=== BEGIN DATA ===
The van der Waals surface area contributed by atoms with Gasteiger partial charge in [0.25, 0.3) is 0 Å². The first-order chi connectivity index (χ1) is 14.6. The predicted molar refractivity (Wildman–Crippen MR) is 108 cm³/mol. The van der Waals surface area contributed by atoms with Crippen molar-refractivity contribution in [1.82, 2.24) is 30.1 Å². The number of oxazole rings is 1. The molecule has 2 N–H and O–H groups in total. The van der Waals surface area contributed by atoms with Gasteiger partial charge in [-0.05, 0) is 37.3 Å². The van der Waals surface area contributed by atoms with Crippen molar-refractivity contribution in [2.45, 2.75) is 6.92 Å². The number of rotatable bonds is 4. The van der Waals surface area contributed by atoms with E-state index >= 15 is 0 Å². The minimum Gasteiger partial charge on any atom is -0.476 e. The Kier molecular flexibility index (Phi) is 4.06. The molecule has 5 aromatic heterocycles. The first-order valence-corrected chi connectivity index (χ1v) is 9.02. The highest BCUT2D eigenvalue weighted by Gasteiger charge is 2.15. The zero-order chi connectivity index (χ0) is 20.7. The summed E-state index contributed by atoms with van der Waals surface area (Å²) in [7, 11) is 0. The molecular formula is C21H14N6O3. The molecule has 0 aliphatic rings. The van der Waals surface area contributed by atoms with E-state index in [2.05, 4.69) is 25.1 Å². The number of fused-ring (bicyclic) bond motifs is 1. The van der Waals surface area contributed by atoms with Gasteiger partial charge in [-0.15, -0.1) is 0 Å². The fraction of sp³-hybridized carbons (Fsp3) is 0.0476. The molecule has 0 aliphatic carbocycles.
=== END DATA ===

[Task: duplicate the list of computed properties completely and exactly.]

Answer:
The van der Waals surface area contributed by atoms with Gasteiger partial charge in [0.25, 0.3) is 0 Å². The first-order chi connectivity index (χ1) is 14.6. The predicted molar refractivity (Wildman–Crippen MR) is 108 cm³/mol. The van der Waals surface area contributed by atoms with Crippen molar-refractivity contribution in [1.82, 2.24) is 30.1 Å². The number of oxazole rings is 1. The molecule has 2 N–H and O–H groups in total. The van der Waals surface area contributed by atoms with Gasteiger partial charge in [-0.05, 0) is 37.3 Å². The van der Waals surface area contributed by atoms with Crippen molar-refractivity contribution in [2.45, 2.75) is 6.92 Å². The number of rotatable bonds is 4. The van der Waals surface area contributed by atoms with E-state index >= 15 is 0 Å². The minimum Gasteiger partial charge on any atom is -0.476 e. The Kier molecular flexibility index (Phi) is 4.06. The molecule has 5 aromatic heterocycles. The first-order valence-corrected chi connectivity index (χ1v) is 9.02. The highest BCUT2D eigenvalue weighted by Gasteiger charge is 2.15. The zero-order chi connectivity index (χ0) is 20.7. The summed E-state index contributed by atoms with van der Waals surface area (Å²) in [7, 11) is 0. The molecular formula is C21H14N6O3. The molecule has 0 aliphatic rings. The van der Waals surface area contributed by atoms with E-state index in [2.05, 4.69) is 25.1 Å². The number of fused-ring (bicyclic) bond motifs is 1. The van der Waals surface area contributed by atoms with Gasteiger partial charge in [-0.15, -0.1) is 0 Å². The fraction of sp³-hybridized carbons (Fsp3) is 0.0476. The molecule has 0 aliphatic carbocycles.